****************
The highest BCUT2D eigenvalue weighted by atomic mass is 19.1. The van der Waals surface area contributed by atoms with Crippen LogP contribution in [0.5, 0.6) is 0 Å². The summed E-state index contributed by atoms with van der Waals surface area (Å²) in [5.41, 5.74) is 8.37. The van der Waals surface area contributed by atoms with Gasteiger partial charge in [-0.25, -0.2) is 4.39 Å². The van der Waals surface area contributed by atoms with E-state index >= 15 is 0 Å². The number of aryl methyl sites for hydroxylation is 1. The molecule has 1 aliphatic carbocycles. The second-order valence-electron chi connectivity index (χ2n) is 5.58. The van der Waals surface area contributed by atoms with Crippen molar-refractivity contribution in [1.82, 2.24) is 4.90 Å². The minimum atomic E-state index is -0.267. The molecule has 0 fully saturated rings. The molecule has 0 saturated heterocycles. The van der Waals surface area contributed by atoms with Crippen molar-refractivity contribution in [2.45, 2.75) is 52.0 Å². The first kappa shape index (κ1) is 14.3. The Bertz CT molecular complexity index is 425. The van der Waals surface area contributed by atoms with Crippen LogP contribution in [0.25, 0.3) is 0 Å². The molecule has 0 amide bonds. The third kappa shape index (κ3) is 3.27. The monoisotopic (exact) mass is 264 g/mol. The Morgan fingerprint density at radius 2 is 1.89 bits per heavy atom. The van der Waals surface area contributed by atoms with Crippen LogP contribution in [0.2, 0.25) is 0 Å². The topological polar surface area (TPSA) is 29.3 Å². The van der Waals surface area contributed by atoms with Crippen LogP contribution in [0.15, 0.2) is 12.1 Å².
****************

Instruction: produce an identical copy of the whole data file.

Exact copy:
The highest BCUT2D eigenvalue weighted by atomic mass is 19.1. The van der Waals surface area contributed by atoms with Crippen LogP contribution in [0.5, 0.6) is 0 Å². The summed E-state index contributed by atoms with van der Waals surface area (Å²) in [5.41, 5.74) is 8.37. The van der Waals surface area contributed by atoms with Gasteiger partial charge in [-0.25, -0.2) is 4.39 Å². The van der Waals surface area contributed by atoms with E-state index >= 15 is 0 Å². The number of aryl methyl sites for hydroxylation is 1. The molecule has 1 aliphatic carbocycles. The second-order valence-electron chi connectivity index (χ2n) is 5.58. The van der Waals surface area contributed by atoms with Crippen molar-refractivity contribution in [1.82, 2.24) is 4.90 Å². The minimum atomic E-state index is -0.267. The molecule has 0 fully saturated rings. The molecule has 0 saturated heterocycles. The van der Waals surface area contributed by atoms with Crippen molar-refractivity contribution in [2.45, 2.75) is 52.0 Å². The first kappa shape index (κ1) is 14.3. The Bertz CT molecular complexity index is 425. The van der Waals surface area contributed by atoms with Crippen LogP contribution in [0.25, 0.3) is 0 Å². The molecule has 0 amide bonds. The third kappa shape index (κ3) is 3.27. The monoisotopic (exact) mass is 264 g/mol. The Morgan fingerprint density at radius 2 is 1.89 bits per heavy atom. The van der Waals surface area contributed by atoms with Crippen LogP contribution in [0.2, 0.25) is 0 Å². The topological polar surface area (TPSA) is 29.3 Å². The van der Waals surface area contributed by atoms with Crippen LogP contribution in [0.15, 0.2) is 12.1 Å².